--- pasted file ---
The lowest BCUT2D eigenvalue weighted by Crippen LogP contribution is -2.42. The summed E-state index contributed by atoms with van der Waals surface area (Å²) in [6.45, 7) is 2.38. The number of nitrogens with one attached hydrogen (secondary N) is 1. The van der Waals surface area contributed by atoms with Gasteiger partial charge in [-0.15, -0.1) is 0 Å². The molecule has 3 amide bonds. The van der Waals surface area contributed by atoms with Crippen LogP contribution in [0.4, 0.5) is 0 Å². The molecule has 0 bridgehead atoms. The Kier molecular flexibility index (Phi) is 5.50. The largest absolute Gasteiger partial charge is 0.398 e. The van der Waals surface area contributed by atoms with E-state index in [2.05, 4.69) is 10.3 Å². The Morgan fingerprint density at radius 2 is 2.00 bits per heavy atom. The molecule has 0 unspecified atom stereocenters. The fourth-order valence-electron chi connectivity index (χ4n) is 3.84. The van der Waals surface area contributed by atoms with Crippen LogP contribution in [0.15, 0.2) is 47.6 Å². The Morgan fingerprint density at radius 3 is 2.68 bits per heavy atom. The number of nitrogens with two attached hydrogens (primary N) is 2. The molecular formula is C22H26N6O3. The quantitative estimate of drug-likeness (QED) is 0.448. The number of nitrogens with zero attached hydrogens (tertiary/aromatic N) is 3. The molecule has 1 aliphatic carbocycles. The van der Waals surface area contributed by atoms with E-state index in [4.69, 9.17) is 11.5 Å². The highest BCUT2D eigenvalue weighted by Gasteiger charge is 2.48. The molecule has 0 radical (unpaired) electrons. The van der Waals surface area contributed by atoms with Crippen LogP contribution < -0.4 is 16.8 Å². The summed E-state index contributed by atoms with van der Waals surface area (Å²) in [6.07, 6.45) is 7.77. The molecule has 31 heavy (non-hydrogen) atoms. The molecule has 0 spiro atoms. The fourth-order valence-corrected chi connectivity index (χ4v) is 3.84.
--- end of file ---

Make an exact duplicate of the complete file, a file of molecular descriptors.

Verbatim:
The lowest BCUT2D eigenvalue weighted by Crippen LogP contribution is -2.42. The summed E-state index contributed by atoms with van der Waals surface area (Å²) in [6.45, 7) is 2.38. The number of nitrogens with one attached hydrogen (secondary N) is 1. The van der Waals surface area contributed by atoms with Gasteiger partial charge in [-0.15, -0.1) is 0 Å². The molecule has 3 amide bonds. The van der Waals surface area contributed by atoms with Crippen LogP contribution in [0.4, 0.5) is 0 Å². The molecule has 0 bridgehead atoms. The Kier molecular flexibility index (Phi) is 5.50. The largest absolute Gasteiger partial charge is 0.398 e. The van der Waals surface area contributed by atoms with E-state index in [2.05, 4.69) is 10.3 Å². The Morgan fingerprint density at radius 2 is 2.00 bits per heavy atom. The molecule has 0 unspecified atom stereocenters. The fourth-order valence-electron chi connectivity index (χ4n) is 3.84. The van der Waals surface area contributed by atoms with Crippen LogP contribution in [0.15, 0.2) is 47.6 Å². The Morgan fingerprint density at radius 3 is 2.68 bits per heavy atom. The number of nitrogens with two attached hydrogens (primary N) is 2. The molecular formula is C22H26N6O3. The quantitative estimate of drug-likeness (QED) is 0.448. The number of nitrogens with zero attached hydrogens (tertiary/aromatic N) is 3. The molecule has 1 aliphatic carbocycles. The van der Waals surface area contributed by atoms with E-state index in [4.69, 9.17) is 11.5 Å². The highest BCUT2D eigenvalue weighted by Gasteiger charge is 2.48. The molecule has 0 radical (unpaired) electrons. The van der Waals surface area contributed by atoms with Crippen LogP contribution < -0.4 is 16.8 Å². The summed E-state index contributed by atoms with van der Waals surface area (Å²) in [6.07, 6.45) is 7.77. The molecule has 31 heavy (non-hydrogen) atoms. The molecule has 0 spiro atoms. The fourth-order valence-corrected chi connectivity index (χ4v) is 3.84.